a study is described which sought to collect more information on whether a reduction in lorry size accompanied by a corresponding increase in numbers would be likely to affect lorry nuisance. two different techniques were used, the first being an 'experimental' approach whereby 'medium' lorries (two-axled vehicles of over 3 tons (3050 kg) unladen weight), were added to 4.5 km of residential roads for one week. these were replaced in the following week by 'heavy' lorries, (vehicles with three or more axles), per hour. it had been planned that the numbers of added vehicles would be such that the two weeks would be matched in terms of total carrying capacity. however, operational problems with the lorries meant that this was not achieved, and that the numbers of added lorries were less than had been expected. interviews with residents produced little evidence that the added lorries affected the amount of traffic nuisance experienced, or that they were noticed by more than a few people. the second technique was to ask residents which of three alternative size/number combinations of lorries would cause the least and which the most bother on a road like theirs. the alternatives were illustrated by photographs of the one 16 ton (16300 kg), two 8 ton (8150 kg), and four 4 ton (4080 kg) carrying capacity lorries used in earlier studies. an overall preference order of 'medium', 'small', 'big' was obtained. the report includes analyses of the reasons given for these preferences, and discussion of the limitations of the 'photographs' technique.(a)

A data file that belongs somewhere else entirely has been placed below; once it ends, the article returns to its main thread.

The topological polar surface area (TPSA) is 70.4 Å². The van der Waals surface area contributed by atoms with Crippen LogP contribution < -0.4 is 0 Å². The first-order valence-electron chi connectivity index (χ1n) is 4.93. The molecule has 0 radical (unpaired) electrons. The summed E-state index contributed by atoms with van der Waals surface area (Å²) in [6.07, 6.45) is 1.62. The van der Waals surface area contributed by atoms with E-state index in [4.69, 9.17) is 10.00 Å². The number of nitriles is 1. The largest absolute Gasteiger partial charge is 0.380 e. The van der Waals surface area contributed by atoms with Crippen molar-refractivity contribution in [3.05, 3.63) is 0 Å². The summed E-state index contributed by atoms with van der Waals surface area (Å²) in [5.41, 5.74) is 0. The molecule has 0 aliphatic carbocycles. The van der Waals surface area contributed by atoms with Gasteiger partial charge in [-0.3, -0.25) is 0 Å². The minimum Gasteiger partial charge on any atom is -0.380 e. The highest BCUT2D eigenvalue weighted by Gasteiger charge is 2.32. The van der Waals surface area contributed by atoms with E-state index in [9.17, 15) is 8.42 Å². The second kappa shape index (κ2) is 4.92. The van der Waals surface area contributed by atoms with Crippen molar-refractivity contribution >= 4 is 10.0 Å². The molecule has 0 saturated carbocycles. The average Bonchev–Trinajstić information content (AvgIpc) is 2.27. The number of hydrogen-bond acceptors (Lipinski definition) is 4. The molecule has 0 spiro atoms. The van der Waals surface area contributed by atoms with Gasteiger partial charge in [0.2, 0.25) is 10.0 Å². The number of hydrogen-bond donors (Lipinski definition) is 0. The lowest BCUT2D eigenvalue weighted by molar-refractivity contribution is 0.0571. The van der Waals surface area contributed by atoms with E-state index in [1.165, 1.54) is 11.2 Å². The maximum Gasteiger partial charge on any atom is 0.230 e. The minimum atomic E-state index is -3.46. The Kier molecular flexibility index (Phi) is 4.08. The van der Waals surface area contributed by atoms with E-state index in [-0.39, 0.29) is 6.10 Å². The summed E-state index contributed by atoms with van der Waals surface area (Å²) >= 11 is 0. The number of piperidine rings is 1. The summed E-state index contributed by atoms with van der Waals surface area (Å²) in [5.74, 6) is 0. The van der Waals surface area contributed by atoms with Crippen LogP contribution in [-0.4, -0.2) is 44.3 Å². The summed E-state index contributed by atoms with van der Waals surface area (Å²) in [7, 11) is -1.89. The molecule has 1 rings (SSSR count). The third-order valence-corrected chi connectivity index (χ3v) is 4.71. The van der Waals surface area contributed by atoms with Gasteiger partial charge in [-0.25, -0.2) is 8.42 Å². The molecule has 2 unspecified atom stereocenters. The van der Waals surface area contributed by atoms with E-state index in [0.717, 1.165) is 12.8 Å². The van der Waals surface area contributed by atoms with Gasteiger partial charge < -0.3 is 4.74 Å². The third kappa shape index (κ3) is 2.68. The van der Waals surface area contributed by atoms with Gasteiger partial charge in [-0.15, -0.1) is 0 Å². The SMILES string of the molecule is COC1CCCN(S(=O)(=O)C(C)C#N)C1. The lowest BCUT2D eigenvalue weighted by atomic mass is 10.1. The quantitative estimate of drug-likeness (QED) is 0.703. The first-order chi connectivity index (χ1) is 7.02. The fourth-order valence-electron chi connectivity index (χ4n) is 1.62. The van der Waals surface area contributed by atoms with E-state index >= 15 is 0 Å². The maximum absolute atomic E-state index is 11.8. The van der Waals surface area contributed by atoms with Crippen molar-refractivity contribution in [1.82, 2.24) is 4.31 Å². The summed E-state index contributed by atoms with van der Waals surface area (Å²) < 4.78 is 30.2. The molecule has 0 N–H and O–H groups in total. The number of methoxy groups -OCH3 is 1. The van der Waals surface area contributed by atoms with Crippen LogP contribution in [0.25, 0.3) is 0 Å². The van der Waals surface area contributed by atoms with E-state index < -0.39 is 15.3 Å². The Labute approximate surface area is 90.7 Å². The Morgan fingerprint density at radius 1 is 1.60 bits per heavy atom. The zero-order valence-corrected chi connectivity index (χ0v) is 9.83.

Want to know more about this project?